By Greg Wood
Business presenter, BBC Radio 4 Today programme
The markets could face many more anxious days yet
Like a stone dropped into a very large pond, the crisis in the US home loans market is sending ripples throughout the world's financial system.
It has already caused a few upsets, an Australian hedge fund collapsing here, a small German state bank having to be rescued there. But September is the month when the true cost of the credit crunch will be felt by some of the richest companies on the planet.
In the glass towers of Wall Street this week, the bankers at Goldman Sachs and Morgan Stanley have been totting up the figures for the past three months.
It has been a good year, with record profits and bonuses. But that is going to stop.
The credit rating agency Standard & Poor's estimates that investment banking revenues could fall by nearly 50% in the second half of this year because of exposure to non-performing mortgages and loans.
In the case of Goldman Sachs alone, that would be a drop of $1.75bn (£852.5m).
Goldman Sachs will report its next set of profits in mid-September and the rest of Wall Street's finest will follow suit. It promises to be a painful experience, and not just for US banks.
Standard & Poor's harsh warning about falling revenue and profits also covers Europe's leading investment banks, including Barclays.
Barclays has had an odd week, and one which illustrates how easily rumour can take hold when investors are scared.
Barclays share price fell because of a story that the bank had exposure to very significant losses incurred by that small German bank mentioned earlier.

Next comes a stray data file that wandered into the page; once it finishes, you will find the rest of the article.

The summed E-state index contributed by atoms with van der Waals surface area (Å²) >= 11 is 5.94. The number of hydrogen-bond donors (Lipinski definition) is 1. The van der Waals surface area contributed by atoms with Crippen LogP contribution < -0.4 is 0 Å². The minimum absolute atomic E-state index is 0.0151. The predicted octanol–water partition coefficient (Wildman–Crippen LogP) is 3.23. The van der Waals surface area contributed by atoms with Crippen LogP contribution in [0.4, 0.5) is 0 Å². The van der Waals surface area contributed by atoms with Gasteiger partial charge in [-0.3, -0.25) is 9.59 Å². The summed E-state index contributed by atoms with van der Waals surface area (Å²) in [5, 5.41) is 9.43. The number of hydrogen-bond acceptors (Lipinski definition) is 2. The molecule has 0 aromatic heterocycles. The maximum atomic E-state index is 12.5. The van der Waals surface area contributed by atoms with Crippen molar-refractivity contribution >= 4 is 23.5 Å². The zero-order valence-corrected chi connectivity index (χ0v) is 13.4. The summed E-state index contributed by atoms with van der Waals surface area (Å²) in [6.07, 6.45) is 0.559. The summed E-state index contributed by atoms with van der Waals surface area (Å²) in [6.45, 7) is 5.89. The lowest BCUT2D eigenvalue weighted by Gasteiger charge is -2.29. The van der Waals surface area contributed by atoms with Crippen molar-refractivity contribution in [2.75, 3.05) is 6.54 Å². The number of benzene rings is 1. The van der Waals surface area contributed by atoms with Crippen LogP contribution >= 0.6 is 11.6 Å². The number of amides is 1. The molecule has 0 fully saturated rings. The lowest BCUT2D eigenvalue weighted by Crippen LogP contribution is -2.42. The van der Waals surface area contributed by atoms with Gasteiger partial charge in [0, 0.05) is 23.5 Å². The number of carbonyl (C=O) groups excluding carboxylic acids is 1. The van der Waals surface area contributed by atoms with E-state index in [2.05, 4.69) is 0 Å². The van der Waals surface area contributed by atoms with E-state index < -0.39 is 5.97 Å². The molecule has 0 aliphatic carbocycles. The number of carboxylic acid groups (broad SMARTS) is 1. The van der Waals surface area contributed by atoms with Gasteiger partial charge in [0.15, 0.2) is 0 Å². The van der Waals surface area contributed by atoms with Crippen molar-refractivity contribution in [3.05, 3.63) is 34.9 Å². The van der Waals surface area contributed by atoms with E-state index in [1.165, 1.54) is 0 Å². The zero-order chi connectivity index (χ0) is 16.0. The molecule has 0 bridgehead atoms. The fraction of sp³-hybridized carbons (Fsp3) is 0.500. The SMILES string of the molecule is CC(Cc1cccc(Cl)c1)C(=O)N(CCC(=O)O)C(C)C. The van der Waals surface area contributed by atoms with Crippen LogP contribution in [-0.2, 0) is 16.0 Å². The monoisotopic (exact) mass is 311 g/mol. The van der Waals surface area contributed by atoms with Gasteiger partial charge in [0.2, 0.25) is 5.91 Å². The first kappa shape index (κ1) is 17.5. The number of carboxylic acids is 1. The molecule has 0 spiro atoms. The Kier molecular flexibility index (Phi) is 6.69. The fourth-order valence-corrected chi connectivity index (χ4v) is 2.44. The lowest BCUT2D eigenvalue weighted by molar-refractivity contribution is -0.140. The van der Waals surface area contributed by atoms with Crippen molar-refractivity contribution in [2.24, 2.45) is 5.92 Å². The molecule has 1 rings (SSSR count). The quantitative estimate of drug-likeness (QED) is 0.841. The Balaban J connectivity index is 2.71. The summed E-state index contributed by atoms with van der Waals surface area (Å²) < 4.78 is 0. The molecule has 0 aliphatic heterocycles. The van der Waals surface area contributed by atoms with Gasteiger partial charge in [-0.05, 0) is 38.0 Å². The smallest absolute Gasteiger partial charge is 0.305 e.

Well, it turned out that any exposure is in fact pretty small. But that didn't stop the rumour doing the damage.
Problems in the US housing sector have rippled around the world
And it is not as though these mighty banks were involved in the actual business of providing mortgages to poor Americans with no jobs and no money.
When US interest rates rose and those people started defaulting on their loans, it was a number of relatively obscure sub-prime lenders in states such as California that went bust.
But those lenders were funded by the big banks. And the sub-prime loans were parcelled out to the markets as investments - complex debt vehicles with odd names like "Collateralised Debt Obligations" and "SIV Lites", which are basically bundles of American mortgages that you can buy like a share or a bond.
Nobody wants to buy them now. In the last few weeks these investments have bombed in value - and in some cases they cannot be bought or sold at all.
There is no doubt there are losses out there running into billions of pounds.
Just how much and who's affected will begin to emerge over the next month, and every now and then a hedge fund will collapse.
Students of stock market history are feeling nervous. A summer of tremors has in the past been followed by an autumn crash.
Don't go on holiday in September.